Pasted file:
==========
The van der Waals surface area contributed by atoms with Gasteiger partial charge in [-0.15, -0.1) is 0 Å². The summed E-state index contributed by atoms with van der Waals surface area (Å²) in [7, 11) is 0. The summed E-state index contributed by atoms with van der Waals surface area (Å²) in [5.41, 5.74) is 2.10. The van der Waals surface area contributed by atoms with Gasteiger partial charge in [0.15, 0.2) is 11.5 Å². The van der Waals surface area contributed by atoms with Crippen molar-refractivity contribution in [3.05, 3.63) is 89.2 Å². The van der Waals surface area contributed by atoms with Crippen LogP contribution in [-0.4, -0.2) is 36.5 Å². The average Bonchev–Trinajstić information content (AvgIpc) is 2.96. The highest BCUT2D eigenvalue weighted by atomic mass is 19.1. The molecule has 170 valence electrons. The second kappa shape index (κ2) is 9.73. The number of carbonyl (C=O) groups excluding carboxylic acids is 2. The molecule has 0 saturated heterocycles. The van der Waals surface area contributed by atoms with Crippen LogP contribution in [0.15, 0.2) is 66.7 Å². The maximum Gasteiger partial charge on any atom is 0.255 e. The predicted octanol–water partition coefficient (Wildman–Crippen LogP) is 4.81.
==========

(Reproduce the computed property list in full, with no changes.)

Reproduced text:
The van der Waals surface area contributed by atoms with Gasteiger partial charge in [-0.15, -0.1) is 0 Å². The summed E-state index contributed by atoms with van der Waals surface area (Å²) in [7, 11) is 0. The summed E-state index contributed by atoms with van der Waals surface area (Å²) in [5.41, 5.74) is 2.10. The van der Waals surface area contributed by atoms with Gasteiger partial charge in [0.15, 0.2) is 11.5 Å². The van der Waals surface area contributed by atoms with Crippen molar-refractivity contribution in [3.05, 3.63) is 89.2 Å². The van der Waals surface area contributed by atoms with Crippen LogP contribution in [-0.4, -0.2) is 36.5 Å². The average Bonchev–Trinajstić information content (AvgIpc) is 2.96. The highest BCUT2D eigenvalue weighted by atomic mass is 19.1. The molecule has 170 valence electrons. The second kappa shape index (κ2) is 9.73. The number of carbonyl (C=O) groups excluding carboxylic acids is 2. The molecule has 0 saturated heterocycles. The van der Waals surface area contributed by atoms with Crippen LogP contribution in [0.15, 0.2) is 66.7 Å². The maximum Gasteiger partial charge on any atom is 0.255 e. The predicted octanol–water partition coefficient (Wildman–Crippen LogP) is 4.81.